Istanbul is a very industrious city. Walk around the neighborhoods and on every block there are small workshops and stands where all manner of things are sold, made or fixed.
Some guys breathe in metal fibers all day in a shop that makes lamp fixtures. This is one of about half a dozen metal workshops on one street near the Galata Tower that is full of lamp stores. He is strapped to his machine, btw. This workplace could not withstand the American tort system.
PS If anyone can tell me why portrait photos I insert always look crappy I would appreciate it.
Wish I'd lived near this shop back when I had to be the rat master.
This is a famous local pickle shop. If you want to try watermelon pickled in 1963, this is the place to come. The window says "Excellent pickles and
health juice (pickle juice is considered very healthy). Sold by the glass." That part really says "turnip juice." Easy mistake. Anyone could make it.
So they DO do other things besides wear diapers. It turns out that they take cool pictures from space too! Yay astronuts!
This, according to its wikipedia entry, is photo of the Bosporus from the north (Black Sea) to the south (Sea of Marmara) taken from the International Space Station on April 16, 2004, with a Kodak DCS760 digital camera equipped with an 200-mm lens. The Islands in the lower right are the Princes Islands, where I went last weekend (yawn). You can see Ataturk airport in the lower left. The snake of water going up to the left in the center is the Golden Horn.
You can get in a big debate that you won't resolve about which way the silt/pollution/light blue stuff is moving. The Bosporus has currents that run both ways, apparently.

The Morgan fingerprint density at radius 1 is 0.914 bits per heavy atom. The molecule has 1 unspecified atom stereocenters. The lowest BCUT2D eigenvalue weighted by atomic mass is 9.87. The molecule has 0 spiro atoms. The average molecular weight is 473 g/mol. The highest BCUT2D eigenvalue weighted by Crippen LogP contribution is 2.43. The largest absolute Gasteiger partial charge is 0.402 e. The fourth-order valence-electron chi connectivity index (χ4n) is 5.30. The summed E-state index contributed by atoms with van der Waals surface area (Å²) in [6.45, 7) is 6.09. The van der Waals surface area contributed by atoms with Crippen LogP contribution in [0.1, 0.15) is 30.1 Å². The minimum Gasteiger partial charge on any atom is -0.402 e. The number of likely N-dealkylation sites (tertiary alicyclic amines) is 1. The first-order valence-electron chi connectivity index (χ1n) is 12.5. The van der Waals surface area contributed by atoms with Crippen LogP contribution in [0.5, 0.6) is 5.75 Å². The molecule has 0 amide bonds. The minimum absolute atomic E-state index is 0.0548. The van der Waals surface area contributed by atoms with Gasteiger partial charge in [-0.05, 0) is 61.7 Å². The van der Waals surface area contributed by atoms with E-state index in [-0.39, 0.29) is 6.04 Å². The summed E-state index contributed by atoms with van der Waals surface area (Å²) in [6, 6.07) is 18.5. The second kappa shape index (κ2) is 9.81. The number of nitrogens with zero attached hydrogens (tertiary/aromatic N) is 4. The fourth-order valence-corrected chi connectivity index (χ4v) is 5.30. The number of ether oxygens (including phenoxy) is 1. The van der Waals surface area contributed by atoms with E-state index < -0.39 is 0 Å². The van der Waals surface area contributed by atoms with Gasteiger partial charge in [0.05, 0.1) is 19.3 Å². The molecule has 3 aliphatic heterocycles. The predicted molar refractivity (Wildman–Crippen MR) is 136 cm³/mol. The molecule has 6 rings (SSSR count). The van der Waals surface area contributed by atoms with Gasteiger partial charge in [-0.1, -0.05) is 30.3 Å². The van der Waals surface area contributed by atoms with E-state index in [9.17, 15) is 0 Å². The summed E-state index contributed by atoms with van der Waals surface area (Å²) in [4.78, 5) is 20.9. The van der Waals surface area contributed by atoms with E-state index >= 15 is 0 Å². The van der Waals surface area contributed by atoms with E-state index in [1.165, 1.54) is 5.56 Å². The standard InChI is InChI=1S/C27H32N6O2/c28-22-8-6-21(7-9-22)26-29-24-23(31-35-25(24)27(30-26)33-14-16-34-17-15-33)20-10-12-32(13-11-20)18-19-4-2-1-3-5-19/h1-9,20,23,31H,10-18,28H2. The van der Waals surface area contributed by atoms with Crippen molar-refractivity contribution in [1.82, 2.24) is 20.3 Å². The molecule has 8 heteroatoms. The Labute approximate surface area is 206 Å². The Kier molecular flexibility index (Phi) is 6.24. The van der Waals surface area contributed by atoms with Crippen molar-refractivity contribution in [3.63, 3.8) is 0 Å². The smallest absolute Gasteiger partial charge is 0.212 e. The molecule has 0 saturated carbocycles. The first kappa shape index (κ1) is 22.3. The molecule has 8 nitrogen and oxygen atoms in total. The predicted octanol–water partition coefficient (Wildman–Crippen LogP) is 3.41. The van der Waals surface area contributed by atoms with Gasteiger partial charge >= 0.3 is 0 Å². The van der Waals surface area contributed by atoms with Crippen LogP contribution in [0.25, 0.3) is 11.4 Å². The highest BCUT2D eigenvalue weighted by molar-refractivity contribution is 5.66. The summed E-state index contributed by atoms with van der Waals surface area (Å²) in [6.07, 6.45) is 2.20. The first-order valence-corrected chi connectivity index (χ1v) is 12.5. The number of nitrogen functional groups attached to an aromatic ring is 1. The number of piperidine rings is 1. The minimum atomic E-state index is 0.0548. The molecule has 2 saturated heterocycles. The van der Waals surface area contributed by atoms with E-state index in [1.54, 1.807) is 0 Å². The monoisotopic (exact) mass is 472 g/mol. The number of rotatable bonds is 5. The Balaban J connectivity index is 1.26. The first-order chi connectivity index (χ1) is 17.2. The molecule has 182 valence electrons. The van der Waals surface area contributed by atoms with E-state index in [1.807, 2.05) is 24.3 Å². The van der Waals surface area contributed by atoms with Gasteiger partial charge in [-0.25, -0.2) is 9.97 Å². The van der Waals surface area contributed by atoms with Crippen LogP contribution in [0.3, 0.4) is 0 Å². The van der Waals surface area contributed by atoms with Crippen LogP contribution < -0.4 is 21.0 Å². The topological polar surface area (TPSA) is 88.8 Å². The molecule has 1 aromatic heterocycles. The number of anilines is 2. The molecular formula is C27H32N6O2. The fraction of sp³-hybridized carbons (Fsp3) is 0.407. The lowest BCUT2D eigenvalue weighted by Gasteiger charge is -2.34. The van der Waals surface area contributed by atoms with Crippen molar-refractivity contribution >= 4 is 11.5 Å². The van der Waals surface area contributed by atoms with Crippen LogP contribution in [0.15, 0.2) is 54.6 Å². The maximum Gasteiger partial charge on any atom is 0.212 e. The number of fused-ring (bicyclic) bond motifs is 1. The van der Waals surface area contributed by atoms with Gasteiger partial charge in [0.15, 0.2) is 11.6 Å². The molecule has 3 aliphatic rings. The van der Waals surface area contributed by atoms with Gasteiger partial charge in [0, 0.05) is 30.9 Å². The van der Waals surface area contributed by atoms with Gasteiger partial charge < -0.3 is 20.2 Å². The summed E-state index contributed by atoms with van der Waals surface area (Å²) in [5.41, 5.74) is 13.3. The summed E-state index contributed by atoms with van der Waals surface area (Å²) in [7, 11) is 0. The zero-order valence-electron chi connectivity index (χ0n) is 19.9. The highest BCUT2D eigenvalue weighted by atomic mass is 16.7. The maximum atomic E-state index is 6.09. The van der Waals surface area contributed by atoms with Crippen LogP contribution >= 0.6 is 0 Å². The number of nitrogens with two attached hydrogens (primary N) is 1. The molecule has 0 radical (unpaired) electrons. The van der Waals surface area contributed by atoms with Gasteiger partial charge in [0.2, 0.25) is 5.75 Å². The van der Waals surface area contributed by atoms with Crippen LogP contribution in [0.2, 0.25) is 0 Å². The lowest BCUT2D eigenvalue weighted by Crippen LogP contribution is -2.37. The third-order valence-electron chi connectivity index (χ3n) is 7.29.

You can't see the carpetdogs because this was taken three years ago and they didn't live here yet, duh.
I really dig the photos on English Russia, whose motto is "because something cool happens daily on 1/6th of the earth's surface." I especially dig it now that I get to enjoy all those cool things from a safe distance, rather than living them.
Today's post is exceptional. Russian photographer Sergei Produkin-Gorskii traveled throughout the empire at the beginning of the 20th century shooting a series of monochrome shots through different colored filters, then painstakingly combined the color prints into one shot. He created what is, in effect, the first color photography. The process was flawed because the subjects had to be immobile during several shots and, of course, the light changed. But now, the prints can combined digitally and the results are spectacular. The Library of Congress has an online exhibition, but start here.
He took thousands of photos across the whole Russian empire. Sometimes its so hard to imagine what the people and places in old black and white photographs really looked like. Now you get to see, and the subjects are so incredibly compelling! I go pretty much mental when I see something like this.
Melon sellers in Azerbaijan and Central Asia today look exactly like this guy, back in 1910. Amazing stuff.
I believe that says "Moroz Betrayed Maydan." Sigh. I always though he was a pretty straightfoward guy, but he lived up to his reputation for being very wily.
I'm sure this little dude isn't intentionally omitting anything orange from his wardrobe.
Spring has come and gone. Summer is short and fiery. Winter is not far off.
This was on Thursday morning, I think. There were more tents there yesterday, even after Friday morning's biblical deluge. Hard to know what those kids are protesting this time though. Cravenness? Not getting their way? The Russian winter on the horizon?
I think this football/soccer phenomenon is really here to stay! Apparently, it's not just for suburban 8 year-olds. They totally dig this game here!
Much to everyone's surprise and elation, first-time World Cuppers Ukraine topped Switzerland in a duel to make it into the Top 8. This, I've been told, is very, very good. In response, thousands streamed onto Maidan last night at 1 am to writhe about, wave flags, throw beer bottles and remove their shirts.
It wouldn't be Ukraine if some girl wasn't taking off her clothes in public
Since I live about 50 steps from the Maidan and was out "watching" the game anyway, I joined the crowd, but I kept my shirt on.
Interestingly, it seemed a majority of the cars on the road were Oligarch-mobiles -- high end Bimmers, Hummers, Mercedes etc. Perhaps its because the working class had other things to do at 2am on a Monday.
Ah well. Crazy kids. More photos to follow.